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What is ADHD?

Attention deficit hyperactivity disorder(ADHD) is a brain disorder that affects how you pay attention, sit still, and control your behaviour. It happens in children and teens and can continue into adulthood. ADHD is the most commonly diagnosed mental disorder in children. Boys are more likely to have it than girls. It’s usually spotted during the early school years when a child begins to have problems paying attention.
Attention deficit disorder (ADD)) is the old name for ADHD. It was officially changed in the 1990s. Some people still use both names to talk about this one condition. ADHD can’t be prevented or cured. But spotting it early, plus having a good treatment and education plan can help a child or adult with ADHD manage their symptoms
ADHD Symtoms in Children
  • Is easily distracted
  • Doesn’t follow directions or finish tasks
  • Doesn’t seem to be listening
  • Doesn’t pay attention and makes careless mistakes
  • Forgets about daily activities
  • Has problems organizing daily tasks
  • Doesn’t like to do things that require sitting still
  • Often loses things
  • Tends to daydream
  • Often squirms, fidgets, or bounces when sitting
  • Doesn’t stay seated
  • Has trouble playing quietly
  • Is always moving, such as running or climbing on things (In teens and adults, this is more often described as restlessness.)
  • Talks excessively
  • Is always “on the go,” as if “driven by a motor”
  • Has trouble waiting his or her turn
  • Blurts out answers
  • Interrupts others
Special Therapy treatments focus on changing behavior
  • Special education helps a child learn at school. Having structure and a routine can help children with ADHD a lot.
  • Behaviour modification teaches ways to replace bad behaviours with good ones.
  • Social skills training can teach behaviours, such as taking turns and sharing.
  • Psychotherapy (counselling) can help someone with ADHD learn better ways to handle their emotions and frustration. It could help improve their self-esteem. Counselling may also help family members better understand a child or adult with ADHD.
  • Some related useful links – |
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What Is Autism?

Autism, also called autism spectrum disorder (ASD), is a complicated condition that includes problems with communication and behaviour. It can involve a wide range of symptoms and skills. ASD can be a minor problem or a disability that needs full-time care in a special facility.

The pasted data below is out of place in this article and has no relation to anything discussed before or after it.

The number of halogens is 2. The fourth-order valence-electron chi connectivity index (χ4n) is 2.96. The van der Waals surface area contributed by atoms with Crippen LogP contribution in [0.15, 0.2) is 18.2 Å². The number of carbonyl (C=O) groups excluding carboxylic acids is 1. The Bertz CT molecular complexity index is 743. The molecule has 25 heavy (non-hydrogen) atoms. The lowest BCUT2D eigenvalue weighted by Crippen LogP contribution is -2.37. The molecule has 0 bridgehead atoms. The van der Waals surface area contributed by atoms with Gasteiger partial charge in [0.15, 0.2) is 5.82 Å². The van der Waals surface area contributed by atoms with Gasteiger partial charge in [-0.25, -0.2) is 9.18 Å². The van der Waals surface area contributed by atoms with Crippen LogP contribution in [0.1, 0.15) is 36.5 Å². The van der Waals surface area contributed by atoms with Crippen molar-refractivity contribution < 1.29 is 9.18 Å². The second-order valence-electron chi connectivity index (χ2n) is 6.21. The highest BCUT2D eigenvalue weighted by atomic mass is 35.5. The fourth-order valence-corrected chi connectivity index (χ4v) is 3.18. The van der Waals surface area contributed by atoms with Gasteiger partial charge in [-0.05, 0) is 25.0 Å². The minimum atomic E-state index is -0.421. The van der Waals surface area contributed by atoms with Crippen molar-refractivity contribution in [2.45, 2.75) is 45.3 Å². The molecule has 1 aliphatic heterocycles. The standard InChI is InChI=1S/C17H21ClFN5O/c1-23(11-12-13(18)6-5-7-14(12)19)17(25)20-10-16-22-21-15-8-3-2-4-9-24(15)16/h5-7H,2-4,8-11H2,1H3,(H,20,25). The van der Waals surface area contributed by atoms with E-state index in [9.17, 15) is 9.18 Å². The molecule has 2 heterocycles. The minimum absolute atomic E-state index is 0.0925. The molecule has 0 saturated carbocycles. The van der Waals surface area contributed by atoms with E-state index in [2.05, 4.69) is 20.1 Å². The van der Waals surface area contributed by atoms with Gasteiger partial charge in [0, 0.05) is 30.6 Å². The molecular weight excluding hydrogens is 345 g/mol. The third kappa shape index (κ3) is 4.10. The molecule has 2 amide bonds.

People with autism have trouble with communication. They have trouble understanding what other people think and feel. This makes it hard for them to express themselves, either with words or through gestures, facial expressions, and touch.

People with autism might have problems with learning. Their skills might develop unevenly. For example, they could have trouble communicating but be unusually good at art, music, math, or memory. Because of this, they might do especially well on tests of analysis or problem-solving. More children are diagnosed with autism now than ever before. But the latest numbers could be higher because of changes in how it’s diagnosed, not because more children have a disorder.

Common symptoms of autism include:

A lack of eye contact
A narrow range of interests or intense interest in certain topics
Doing something over and over, like repeating words or phrases, rocking back and forth, or flipping a lever
High sensitivity to sounds, touches, smells, or sights that seem ordinary to other people
Not looking at or listening to other people
Not looking at things when another person points at them
Not wanting to be held or cuddled
Problems understanding or using speech, gestures, facial expressions, or tone of voice
Talking in a sing-song, flat, or robotic voice
Trouble adapting to changes in routine

Autism Treatment

Early treatment can make a big difference in the development of a child with autism. If you think your child shows symptoms of ASD, tell your doctor as soon as possible. What works for one person might not work for another. Your doctor should tailor treatment for you or your child. The two main types of treatments are:

  • Behavioral and communication therapy to help with structure and organization.
  • Applied Behavior Analysis (ABA) is one of these treatments; it promotes positive behavior and discourages negative behavior.
  • Occupational therapy can help with life skills like dressing, eating, and relating to people.
  • Sensory integration therapymight help someone who has problems with being touched or with sights or sounds. Speech therapy improves communication skills.